Before Gears of War: Judgment even arrived there were two distinctive camps: those offering unconditional support for the franchise and those who already considered this prequel little more than a cash cow. These two audiences have already made up their mind, and surely the former will be enough to ensure the videogame’s profitability, but what remains is the less vocal populace; those who quietly sit on the fence.
For these gamers Gears of War: Judgment will provide the expected experience. It’s not exactly a videogame that furthers the argument for the power of interactive storytelling but nor is it shy of its high calibre shooting agenda. This is an action videogame after all, and you could well forgive its meat truck depiction of almost every character because, in reality, all they are is props to place a gun upon.
And with that firepower in position you will surely be entertained, as Gears of War: Judgment prides itself on being part of a series that has time-and-again received commendation for exactly that. All of the familiar mechanics return, from the active reload and lock-in cover system to the roadie run and cog tag collecting, but in addition Gears of War: Judgment offers the Declassified scenarios. Before every bit of combat you’ll find a large red glowing logo on the wall, offering you the opportunity to raise the stakes. This could be by limiting your abilities, adding new cosmetic affects that limit your range or increasing enemy capabilities, but choosing to accept the Declassified scenario will offer greater rewards. Namely in that of the new rating system.
Each combat section will offer you a rank out of three stars based on performance. These stars count towards your overarching level in the same way as the returning challenges (kill X amount of enemies in this manner etc.) and the multiplayer gameplay. Earning enough stars will unlock the second campaign, Aftermath, which is a welcome addition to the package seeing as how it continues the story after Gears of War 3 in the same way that a new downloadable content (DLC) package might. Sadly, the stars system seems to be a little misjudged, as it does force a break from the action far too frequently and will also be reset when choosing to begin the campaign on a different difficulty setting.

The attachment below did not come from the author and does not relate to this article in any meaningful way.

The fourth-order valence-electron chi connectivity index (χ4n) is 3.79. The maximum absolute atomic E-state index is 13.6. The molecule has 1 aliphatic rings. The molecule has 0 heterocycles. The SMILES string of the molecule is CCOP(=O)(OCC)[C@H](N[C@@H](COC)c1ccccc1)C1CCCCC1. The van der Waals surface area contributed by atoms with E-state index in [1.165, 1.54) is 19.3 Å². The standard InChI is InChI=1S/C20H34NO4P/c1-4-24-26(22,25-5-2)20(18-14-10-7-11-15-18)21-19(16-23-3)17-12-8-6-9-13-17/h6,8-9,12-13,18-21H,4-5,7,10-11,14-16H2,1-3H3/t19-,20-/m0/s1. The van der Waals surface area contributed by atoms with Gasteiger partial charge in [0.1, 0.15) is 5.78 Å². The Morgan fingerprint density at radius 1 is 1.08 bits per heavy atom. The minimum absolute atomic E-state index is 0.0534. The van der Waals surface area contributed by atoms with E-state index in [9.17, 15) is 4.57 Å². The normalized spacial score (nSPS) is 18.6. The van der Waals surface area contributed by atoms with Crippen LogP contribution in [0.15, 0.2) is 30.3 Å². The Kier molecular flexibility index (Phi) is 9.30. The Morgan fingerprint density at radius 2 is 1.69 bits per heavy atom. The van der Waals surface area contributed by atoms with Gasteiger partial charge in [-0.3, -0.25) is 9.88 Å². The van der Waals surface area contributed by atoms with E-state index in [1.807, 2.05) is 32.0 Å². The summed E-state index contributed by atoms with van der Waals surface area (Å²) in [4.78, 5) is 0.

Coupled with these two campaigns are the multiplayer gameplay modes and Survival. The former is undoubtedly a highlight of Gears of War: Judgment’s package, with OverRun mode arguably the best innovation on offer. Here, two teams of five battle against one another in an effort to destroy/defend a generator. The cog team defend until the time runs out or the locust team are successful, with a rudimentary class system providing enough variety to keep things interesting long after it probably should. Of course, this gameplay mode is accompanied by team deathmatch, a free-for-all deathmatch and Domination gameplay modes as would be expected, but in place of a Horde mode is the aforementioned Survival.
Essentially OverRun played against waves of increasing difficult AI enemies, Survival is surely a nice idea on paper but fails to excite in practice. And this is perhaps the best summary of Gears of War: Judgment possible: it does exactly what we all expect it to. Developers People Can Fly shot to credibility after their PC conversion of the original Gears of War, and in Gears of War: Judgment they are once again being lead by Epic Games’ example. Gears of War: Judgment will perform well at retail and rightfully so, but in years to come it will stand as an aside, unlikely to be thought of as a genre defining title of it’s era in the same manner that Gears of War 3 surely will.